Politics & Strategy of the Mexican-American War
In the presidential election of 1844, James Polk campaigned on a policy of territorial expansion. After becoming president he used diplomacy and military force to implement his policy. In this episode we talk with Dr. Amy Greenberg about the politics and strategy of the Mexican-American War. Greenberg is a professor of history at Penn State University and the author of A Wicked War: Polk, Clay, Lincoln, and the 1846 U.S. Invasion of Mexico.
On Iroquois War and Diplomacy with Timothy Shannon
In the 1600s and 1700s, the Iroquois were a Native American confederacy that exercised great influence in northeastern North America in their relations with the French, Dutch, and English colonists and the surrounding native peoples. In this episode we talk to Dr. Timothy Shannon about how the Iroquois waged war and engaged in diplomacy to advance their interests. Shannon is a professor of American history and the chair of the history department at Gettysburg College. He is the author of Iroquois Diplomacy on the Early American Frontier. His most recent book is Indian Captive, Indian King: Peter Williamson in America and Britain.
The Rise of the Military Welfare State with Jennifer Mittelstadt
As the U.S. Army transitioned to the All Volunteer Force in the 1970s, it realized that it needed to provide a higher standard of living to its soldiers and their families to encourage recruitment and retention. The provision of these services was controversial, as it challenged concepts of military identity and became part of a larger political discussion within the U.S. about social welfare services. In this episode of The Strategy Bridge podcast, we talk with Jennifer Mittelstadt about her book The Rise of the Military Welfare State. Mittelstadt is a professor of history at Rutgers University and this year is the Harold K. Johnson Chair of Military History at the U. S. Army War College.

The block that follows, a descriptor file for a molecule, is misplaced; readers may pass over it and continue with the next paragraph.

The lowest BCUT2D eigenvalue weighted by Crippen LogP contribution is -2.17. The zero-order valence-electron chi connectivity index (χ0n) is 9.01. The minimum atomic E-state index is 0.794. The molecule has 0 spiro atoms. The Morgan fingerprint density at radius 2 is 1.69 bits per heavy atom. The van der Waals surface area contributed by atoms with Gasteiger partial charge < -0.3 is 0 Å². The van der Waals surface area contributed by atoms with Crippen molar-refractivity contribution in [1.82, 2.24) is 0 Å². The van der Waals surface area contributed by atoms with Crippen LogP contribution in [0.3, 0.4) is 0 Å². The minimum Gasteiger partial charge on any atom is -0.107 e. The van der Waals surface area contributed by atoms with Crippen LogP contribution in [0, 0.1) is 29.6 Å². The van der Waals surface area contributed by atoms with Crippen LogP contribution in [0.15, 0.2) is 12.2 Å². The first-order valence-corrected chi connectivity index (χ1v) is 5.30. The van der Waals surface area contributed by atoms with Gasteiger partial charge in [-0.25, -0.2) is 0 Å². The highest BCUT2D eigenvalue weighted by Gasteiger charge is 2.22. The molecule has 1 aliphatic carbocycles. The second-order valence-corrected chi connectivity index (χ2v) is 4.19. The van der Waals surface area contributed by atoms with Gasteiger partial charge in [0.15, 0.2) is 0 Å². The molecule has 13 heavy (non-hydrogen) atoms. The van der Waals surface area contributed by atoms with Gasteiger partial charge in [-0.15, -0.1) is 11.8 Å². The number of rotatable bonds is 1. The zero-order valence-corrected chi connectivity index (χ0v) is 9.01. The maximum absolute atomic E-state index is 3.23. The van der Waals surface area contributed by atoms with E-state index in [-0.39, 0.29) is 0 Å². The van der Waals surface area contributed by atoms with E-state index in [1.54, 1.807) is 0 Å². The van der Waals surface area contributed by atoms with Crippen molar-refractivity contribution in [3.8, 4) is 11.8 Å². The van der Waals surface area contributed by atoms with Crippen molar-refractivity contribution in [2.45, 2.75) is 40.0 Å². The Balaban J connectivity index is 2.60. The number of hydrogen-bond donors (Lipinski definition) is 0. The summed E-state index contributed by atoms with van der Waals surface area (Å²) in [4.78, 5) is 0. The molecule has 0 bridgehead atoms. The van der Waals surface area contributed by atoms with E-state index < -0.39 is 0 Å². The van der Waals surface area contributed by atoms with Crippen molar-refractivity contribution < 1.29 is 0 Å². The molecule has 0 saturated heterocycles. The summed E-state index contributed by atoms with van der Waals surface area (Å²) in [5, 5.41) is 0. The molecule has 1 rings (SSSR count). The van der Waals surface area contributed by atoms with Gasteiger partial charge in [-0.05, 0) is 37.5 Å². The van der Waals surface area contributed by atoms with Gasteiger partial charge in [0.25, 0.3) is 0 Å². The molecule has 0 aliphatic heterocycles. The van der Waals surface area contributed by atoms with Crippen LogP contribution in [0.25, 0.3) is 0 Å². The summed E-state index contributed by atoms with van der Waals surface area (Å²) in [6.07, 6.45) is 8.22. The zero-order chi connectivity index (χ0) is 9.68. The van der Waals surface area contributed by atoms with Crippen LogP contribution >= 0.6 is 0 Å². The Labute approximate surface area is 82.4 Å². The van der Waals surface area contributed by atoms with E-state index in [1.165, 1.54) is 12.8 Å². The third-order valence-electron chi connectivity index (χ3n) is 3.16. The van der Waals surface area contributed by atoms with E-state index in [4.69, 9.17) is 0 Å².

President Eisenhower's Project Solarium with Richard Immerman
In the months after Dwight Eisenhower was inaugurated president, he initiated what became known as Project Solarium. Three teams were established to research different options for dealing with the Soviet Union and to present their findings to the president and his foreign policy and national security advisors. In this episode of The Strategy Bridge podcast we talk with Richard H. Immerman about Project Solarium and what we can learn from it.
Many Project Solarium documents are available at the State Department’s Office of the Historian website (between May-August 1953). Three especially interesting documents include:
- Notes Taken at the First Plenary Session of Project Solarium, Washington, June 26, 1953
- Memorandum by the Special Assistant to the President for National Security Affairs (Cutler) July 16, 1953 (Eisenhower’s comments on Project Solarium)
- Summaries Prepared by the NSC Staff of Project Solarium Presentations and Written Reports
Immerman is professor emeritus at Temple University, a specialist in the Cold War foreign policy and intelligence history, and co-author of Waging Peace: How Eisenhower Shaped an Enduring Cold War Strategy.
Culture, Politics, and Carl von Clausewitz with Vanya Eftimova Bellinger
The Strategy Bridge talks with Vanya Eftimova Bellinger about the influence of culture and politics on Carl von Clausewitz.
Vanya Eftimova Bellinger is the author of Marie von Clausewitz: The Woman Behind the Making of On War and is Professor of Clausewitz Studies at the Army War College. Read more from Professor Bellinger here.
On Strategy Education with Tami Davis Biddle
The Strategy Bridge talks with Dr. Tami Davis Biddle about strategy education, strategic thinking, and the importance of being a lifelong learner.
Dr. Tami Davis Biddle is a professor of national security and strategy at the U.S. Army War College in Carlisle, PA. Read Dr. Biddle's monograph Strategy and Grand Strategy: What Students and Practitioners Need to Know and her research on air power in World War II, Rhetoric and Reality in Air Warfare: The Evolution of British and American Ideas about Strategic Bombing, 1914-1945.